ELI5 (Explain Like I am 5 years old) is a great acronym to remember and to shout out when people are starting to excel in fancy words. When writing this book, ELI5 is in the back of my head all the time to make sure my editing sister understands as well. 2015 I was almost perfect on the Swedish National University Entrance Exam (Högskoleprovet) in the language category and beat my daughter who, by the way, crushed me in other parts of the test. There were a lot of new words which we are supposed to know now. At least if you look at the annual Swedish Academy’s Word List, SAOL. We also have to learn each other’s vocabulary. However, I still miss the word Agile in this prominent wordlist and am starting to get quite tired of explaining it to our young generation. On an assignment a few years ago, I trained my team in estimation. When I advocated minimalism I omitted large parts in favour of a simpler way, which I call guesstimation (and is always needed to be added to the built-in dictionary in your word processor) – a gut feeling of what effort is needed. One of the coaches I trained in a team commented that there was also wusshchuff as an alternative. I realised that he meant WSJF and asked him to elaborate it so that everyone understood. He knew what the letters represented and that the concept was part of a framework, but not why it would be useful or what it meant, other than an excellent way to estimate. His answer can be analysed further as one of the weaknesses with frameworks, i.e., freshly certified coaches use various concepts that are not common knowledge.
Words like WSJF are used to practice a ruler technique and put yourself in a better light. In one company, there were concepts that only those who had worked there for at least five years understood, often three-letter abbreviations. I was new to the game and saved these words in a file, which I uploaded in a business loop as I began to understand. After a while, I filled in this file with the words I swung myself with, such as sprint, CI and INVEST. It was interesting, however, how everyone chewed on these words without asking what they stood for! Did I sense Psychological UNsafety again? There is also the eternal discussion of different concepts for the same thing, which takes forever to sort out, especially if you have a new certification on the topic. What is the difference between prototype, pilot, MVP, MMF, beta, walking skeleton, POC etc? And who needs to care? Well, I know there are great differences, but I stubbornly claim that the value of understanding each other has greater value than semantic details and frameworks.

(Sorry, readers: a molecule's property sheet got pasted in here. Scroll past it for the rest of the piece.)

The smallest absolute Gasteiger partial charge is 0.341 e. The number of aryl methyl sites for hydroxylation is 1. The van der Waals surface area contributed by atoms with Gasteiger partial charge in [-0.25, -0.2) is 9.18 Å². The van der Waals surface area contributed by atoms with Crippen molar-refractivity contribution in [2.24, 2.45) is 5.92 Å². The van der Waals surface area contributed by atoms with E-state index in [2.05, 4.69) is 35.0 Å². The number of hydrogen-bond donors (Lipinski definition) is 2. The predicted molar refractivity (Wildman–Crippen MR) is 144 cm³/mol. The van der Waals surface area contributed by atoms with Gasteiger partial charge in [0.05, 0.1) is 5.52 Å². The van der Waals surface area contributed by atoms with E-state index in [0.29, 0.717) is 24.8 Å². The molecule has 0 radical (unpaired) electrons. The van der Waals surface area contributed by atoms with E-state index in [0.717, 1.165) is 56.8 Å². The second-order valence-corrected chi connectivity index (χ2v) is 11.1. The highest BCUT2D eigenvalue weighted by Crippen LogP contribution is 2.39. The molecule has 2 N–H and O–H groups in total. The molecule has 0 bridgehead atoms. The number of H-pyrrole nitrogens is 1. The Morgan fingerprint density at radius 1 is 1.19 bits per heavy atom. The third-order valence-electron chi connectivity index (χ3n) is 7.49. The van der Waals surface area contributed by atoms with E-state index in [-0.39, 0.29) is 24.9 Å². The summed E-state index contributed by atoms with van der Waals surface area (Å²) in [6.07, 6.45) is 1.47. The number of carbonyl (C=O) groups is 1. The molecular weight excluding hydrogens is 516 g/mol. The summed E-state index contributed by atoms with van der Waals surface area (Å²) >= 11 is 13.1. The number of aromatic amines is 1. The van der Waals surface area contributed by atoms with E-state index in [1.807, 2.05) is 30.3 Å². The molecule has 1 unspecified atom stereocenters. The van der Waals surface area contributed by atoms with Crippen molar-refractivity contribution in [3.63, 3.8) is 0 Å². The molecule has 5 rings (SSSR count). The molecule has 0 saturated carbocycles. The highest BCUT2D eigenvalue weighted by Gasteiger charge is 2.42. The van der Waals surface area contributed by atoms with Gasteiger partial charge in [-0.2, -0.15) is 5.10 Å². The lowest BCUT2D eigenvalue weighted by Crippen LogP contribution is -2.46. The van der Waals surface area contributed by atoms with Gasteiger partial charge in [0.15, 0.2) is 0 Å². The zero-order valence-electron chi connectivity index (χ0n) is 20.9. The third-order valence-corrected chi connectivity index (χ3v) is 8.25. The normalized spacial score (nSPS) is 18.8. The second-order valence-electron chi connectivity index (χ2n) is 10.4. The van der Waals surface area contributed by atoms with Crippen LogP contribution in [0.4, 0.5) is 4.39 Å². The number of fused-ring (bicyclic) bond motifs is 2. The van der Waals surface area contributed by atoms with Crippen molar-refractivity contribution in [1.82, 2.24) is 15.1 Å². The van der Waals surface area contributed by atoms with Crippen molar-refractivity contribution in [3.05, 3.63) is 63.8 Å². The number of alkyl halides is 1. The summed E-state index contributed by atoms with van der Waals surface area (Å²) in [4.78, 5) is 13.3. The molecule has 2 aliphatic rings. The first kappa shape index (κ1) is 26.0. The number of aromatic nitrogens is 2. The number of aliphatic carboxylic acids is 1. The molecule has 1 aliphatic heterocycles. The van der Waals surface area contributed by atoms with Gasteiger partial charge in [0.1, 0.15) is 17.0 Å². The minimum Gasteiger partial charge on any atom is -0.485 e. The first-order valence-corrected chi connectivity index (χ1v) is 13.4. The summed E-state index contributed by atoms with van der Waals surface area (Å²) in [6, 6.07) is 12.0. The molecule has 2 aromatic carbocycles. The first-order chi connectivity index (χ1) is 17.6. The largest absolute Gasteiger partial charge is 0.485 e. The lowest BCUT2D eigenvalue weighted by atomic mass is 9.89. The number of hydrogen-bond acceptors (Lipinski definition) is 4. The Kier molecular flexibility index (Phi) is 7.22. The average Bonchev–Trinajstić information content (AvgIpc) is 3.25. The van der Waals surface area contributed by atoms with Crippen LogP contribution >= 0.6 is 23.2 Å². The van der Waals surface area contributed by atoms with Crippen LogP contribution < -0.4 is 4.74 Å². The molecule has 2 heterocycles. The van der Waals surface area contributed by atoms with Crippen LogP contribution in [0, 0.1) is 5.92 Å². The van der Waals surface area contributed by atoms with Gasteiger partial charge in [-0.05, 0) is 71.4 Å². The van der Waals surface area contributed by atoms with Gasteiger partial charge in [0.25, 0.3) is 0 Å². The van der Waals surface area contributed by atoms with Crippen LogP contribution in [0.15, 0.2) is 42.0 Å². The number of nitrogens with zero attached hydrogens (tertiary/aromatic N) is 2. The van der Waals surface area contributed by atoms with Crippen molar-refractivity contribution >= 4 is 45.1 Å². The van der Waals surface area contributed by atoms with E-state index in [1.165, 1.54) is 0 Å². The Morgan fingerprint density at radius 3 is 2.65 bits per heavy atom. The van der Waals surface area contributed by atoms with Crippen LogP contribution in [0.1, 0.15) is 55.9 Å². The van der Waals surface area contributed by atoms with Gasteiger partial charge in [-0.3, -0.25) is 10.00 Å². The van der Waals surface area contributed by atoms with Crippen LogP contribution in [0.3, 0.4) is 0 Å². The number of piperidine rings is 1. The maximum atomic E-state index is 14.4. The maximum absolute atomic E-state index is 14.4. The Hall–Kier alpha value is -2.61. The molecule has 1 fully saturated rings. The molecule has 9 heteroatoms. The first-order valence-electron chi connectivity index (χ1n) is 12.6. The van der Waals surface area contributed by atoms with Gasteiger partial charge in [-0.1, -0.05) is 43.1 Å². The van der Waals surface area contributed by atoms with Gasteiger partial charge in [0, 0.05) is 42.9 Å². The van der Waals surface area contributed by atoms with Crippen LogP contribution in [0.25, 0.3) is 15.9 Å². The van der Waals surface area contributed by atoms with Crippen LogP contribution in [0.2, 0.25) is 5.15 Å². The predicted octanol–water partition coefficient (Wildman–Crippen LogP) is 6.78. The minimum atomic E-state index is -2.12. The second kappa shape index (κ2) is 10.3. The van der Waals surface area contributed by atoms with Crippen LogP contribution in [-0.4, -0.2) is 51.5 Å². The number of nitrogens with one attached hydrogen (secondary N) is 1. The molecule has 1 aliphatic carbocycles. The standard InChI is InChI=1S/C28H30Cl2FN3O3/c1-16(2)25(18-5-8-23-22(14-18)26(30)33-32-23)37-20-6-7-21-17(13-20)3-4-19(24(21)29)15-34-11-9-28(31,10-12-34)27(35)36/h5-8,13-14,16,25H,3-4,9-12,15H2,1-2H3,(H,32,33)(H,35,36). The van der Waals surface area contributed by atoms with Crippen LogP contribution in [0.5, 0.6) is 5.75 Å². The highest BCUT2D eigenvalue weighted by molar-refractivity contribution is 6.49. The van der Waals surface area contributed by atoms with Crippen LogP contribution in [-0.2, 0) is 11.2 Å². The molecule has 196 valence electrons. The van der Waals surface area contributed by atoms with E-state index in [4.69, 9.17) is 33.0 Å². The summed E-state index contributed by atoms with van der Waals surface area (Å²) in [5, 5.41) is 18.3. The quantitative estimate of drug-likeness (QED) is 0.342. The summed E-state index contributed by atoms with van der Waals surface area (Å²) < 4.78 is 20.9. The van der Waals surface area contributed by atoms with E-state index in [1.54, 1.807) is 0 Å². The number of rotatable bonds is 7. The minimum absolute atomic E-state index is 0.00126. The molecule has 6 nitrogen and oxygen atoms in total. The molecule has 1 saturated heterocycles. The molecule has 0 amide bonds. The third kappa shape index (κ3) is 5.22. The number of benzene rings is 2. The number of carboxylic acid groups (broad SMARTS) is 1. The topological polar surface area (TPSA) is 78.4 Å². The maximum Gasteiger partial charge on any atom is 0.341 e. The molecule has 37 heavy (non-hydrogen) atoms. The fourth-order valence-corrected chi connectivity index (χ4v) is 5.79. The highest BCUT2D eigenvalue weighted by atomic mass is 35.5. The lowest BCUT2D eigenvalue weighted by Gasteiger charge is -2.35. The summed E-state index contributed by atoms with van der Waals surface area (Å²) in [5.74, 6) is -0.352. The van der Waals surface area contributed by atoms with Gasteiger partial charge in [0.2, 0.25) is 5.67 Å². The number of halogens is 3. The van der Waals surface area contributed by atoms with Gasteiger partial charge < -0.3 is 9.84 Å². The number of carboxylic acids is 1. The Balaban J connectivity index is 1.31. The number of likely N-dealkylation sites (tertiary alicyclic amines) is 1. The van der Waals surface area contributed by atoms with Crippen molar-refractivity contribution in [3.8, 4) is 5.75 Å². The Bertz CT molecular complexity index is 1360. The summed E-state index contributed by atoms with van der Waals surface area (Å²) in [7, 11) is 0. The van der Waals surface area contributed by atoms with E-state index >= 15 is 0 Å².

It doesn’t matter what it’s called as long as everyone understands and knows what to do, so stop shining with cool words, please, and use simpler words – gracias! Furthermore, we will not have the discussion whether it is a service or a product and how it relates to projects. And slang is only OK as long as everyone understands. I personally struggle hard with my southern Stockholm way of talking, so I understand those who write like they talk, and vice versa.
A good idea is to create a file on the intranet to use as a ‘cheat sheet’ when the vocabulary derails. Google “ELI5” and use it as part of your Psychological Safety.